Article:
The Chipping Sparrow
In April, just as the lawns start to “green up” – the Chipping Sparrows begin to arrive at Mount Auburn. They seem to appear all at once, occupying any open patch of grass. Pete Dunne, author of many books on birding has called the Chipping Sparrow the Rusty-capped Lawn Sparrow. A breeding plumaged Chipping Sparrow is one of the easiest sparrows to identify with their brick red cap, prominent white eye stripe and a clear unstreaked breast. In 1810 when Alexander Wilson first named the Chipping Sparrow he called it Spizella socialis, the social sparrow, which seems more fitting since this sparrow is easily approached and is more often closely associated with people and their habitations.
Chipping Sparrows begin to sing as soon as they arrive and will sing persistently right into summer. The song has been described as a rapid and emphatic trill on one pitch, very similar to the songs of the Dark-eyed Junco and also the Pine Warbler which can confuse even the experts sometimes. The songs of individuals can be quite distinctive and readily identified, there was one Chipping Sparrow whose song was very different and it returned to the same area on Spruce Ave for three years.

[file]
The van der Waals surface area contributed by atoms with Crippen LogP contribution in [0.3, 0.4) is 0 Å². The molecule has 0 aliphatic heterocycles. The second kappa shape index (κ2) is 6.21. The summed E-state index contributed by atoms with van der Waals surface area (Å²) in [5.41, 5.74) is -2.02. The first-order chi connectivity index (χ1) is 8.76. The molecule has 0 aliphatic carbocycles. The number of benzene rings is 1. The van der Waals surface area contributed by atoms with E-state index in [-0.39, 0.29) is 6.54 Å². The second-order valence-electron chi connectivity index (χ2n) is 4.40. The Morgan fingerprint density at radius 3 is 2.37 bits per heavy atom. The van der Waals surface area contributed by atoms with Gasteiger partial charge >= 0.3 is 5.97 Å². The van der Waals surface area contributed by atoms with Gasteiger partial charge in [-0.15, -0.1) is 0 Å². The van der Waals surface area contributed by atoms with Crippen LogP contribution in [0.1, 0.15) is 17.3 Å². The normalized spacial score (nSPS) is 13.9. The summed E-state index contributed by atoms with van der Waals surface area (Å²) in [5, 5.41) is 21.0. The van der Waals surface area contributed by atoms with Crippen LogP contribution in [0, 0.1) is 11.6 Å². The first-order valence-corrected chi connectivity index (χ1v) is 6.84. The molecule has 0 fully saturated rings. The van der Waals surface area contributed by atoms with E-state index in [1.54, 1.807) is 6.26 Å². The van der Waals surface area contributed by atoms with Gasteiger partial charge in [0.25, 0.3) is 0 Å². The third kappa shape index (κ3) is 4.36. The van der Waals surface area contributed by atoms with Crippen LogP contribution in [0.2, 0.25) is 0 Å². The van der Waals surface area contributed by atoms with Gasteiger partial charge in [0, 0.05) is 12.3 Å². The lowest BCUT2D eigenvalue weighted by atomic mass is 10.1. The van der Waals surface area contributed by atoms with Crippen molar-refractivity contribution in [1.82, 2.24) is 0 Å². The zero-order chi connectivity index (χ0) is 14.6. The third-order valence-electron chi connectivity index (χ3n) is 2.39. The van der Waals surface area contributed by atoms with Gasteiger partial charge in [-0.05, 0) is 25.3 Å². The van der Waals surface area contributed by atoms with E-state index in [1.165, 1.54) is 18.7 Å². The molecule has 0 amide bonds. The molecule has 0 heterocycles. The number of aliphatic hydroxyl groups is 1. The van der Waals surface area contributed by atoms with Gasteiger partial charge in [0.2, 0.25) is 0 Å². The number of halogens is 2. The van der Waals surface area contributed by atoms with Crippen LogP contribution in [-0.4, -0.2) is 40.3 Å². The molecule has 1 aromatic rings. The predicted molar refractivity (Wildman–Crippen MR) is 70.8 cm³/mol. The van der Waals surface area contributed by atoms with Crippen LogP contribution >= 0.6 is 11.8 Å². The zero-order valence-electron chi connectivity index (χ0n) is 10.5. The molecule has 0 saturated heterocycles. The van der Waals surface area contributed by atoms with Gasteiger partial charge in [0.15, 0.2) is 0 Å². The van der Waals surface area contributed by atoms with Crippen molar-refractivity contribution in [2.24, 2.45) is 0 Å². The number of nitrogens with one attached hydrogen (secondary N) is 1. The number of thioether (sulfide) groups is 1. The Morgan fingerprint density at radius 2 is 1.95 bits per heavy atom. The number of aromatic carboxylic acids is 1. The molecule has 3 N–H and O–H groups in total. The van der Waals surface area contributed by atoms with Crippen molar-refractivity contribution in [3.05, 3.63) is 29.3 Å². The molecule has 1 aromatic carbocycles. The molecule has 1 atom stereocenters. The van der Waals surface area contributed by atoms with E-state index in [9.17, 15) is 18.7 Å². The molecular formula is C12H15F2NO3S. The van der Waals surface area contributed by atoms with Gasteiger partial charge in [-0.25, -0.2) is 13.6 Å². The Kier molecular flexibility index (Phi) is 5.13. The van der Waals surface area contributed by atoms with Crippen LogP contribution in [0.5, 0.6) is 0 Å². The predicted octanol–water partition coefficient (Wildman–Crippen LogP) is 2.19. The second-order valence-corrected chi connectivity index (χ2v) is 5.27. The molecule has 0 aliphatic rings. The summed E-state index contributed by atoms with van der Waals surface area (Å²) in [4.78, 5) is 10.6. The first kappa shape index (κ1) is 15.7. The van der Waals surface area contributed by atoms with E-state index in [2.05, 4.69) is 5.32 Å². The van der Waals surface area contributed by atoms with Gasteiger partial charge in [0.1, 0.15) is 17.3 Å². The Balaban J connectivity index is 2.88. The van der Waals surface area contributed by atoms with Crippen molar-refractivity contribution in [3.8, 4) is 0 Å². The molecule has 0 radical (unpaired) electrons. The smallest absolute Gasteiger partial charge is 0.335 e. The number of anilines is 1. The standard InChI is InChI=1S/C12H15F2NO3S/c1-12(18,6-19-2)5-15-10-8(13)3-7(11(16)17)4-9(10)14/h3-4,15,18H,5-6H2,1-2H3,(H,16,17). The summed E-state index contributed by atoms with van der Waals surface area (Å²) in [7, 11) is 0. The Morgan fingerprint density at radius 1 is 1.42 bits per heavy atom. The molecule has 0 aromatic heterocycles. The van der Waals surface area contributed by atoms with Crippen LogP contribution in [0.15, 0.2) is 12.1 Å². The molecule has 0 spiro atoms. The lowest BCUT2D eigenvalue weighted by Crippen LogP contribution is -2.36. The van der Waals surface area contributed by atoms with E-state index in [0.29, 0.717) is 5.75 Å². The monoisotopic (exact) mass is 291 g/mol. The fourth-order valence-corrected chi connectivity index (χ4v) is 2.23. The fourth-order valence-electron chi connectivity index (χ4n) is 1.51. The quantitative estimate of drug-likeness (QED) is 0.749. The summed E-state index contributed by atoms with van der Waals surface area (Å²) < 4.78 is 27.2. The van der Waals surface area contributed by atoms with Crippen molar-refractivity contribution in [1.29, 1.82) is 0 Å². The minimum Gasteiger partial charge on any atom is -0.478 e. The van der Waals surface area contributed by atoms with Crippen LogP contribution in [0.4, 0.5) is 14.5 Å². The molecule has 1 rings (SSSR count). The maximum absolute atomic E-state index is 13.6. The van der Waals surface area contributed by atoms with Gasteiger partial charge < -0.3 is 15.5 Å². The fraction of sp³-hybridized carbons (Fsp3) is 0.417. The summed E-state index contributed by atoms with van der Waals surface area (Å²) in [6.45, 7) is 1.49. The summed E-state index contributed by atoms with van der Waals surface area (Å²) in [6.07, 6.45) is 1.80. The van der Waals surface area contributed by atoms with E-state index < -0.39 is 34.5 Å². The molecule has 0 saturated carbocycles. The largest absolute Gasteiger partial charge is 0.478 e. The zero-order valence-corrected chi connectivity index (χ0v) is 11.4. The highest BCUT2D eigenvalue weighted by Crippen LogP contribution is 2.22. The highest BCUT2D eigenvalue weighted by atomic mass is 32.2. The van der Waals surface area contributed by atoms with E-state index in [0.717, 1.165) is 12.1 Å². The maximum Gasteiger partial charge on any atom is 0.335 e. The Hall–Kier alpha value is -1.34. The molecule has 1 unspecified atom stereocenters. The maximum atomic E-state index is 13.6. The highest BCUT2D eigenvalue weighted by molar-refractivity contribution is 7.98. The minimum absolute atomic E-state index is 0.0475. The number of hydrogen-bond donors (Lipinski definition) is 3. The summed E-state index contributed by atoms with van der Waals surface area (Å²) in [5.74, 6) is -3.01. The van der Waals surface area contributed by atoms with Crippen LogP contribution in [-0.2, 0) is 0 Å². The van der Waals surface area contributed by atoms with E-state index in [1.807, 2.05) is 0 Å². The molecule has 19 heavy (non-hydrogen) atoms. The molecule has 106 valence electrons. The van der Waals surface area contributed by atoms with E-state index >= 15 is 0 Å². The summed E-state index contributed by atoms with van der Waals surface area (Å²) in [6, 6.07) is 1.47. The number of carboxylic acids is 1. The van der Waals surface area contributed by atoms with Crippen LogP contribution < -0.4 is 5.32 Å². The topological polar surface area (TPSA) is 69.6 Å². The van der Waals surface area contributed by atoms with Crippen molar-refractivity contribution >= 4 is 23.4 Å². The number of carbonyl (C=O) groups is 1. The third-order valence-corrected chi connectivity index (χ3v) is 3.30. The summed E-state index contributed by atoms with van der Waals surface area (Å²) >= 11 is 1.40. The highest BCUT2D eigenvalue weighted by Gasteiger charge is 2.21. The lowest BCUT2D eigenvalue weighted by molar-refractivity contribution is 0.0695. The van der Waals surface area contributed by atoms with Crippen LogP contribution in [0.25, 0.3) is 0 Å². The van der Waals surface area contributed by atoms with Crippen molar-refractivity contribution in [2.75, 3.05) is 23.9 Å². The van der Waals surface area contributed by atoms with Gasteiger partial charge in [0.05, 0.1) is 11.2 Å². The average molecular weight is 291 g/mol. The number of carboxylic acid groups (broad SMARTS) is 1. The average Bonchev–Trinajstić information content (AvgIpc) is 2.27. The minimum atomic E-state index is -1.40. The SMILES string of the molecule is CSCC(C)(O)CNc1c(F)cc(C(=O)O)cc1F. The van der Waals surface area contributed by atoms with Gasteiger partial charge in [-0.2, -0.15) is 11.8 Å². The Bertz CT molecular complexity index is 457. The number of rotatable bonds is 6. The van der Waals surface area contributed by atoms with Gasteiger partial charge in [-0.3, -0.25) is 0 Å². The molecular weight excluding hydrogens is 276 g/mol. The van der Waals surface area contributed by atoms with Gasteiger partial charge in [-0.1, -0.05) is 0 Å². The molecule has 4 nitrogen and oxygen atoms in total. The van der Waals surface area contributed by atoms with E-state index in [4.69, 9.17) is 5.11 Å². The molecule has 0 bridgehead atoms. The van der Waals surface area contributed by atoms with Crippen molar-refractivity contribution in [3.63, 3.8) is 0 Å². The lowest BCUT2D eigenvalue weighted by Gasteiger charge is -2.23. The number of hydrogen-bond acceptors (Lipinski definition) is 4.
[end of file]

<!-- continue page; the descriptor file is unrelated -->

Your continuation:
The Chipping Sparrow is a well established breeding bird at Mount Auburn, nesting mostly in conifers throughout the Cemetery, though the Willow Pond and Meadow area are also favorites. The Brown-headed Cowbird will often parasitize the nest of the Chipping Sparrow, though at MountAuburn they seem to be more successful in hiding their nest than the Song Sparrow which is heavily hit by cowbirds. It is very sad sight to see a fledged cowbird being fed by its much smaller foster parent. In late summer flocks of Chipping Sparrows can be seen at MountAuburn, the young birds lack the rusty cap and are heavily streaked; occasionally a Chipping Sparrow has been seen during the winter.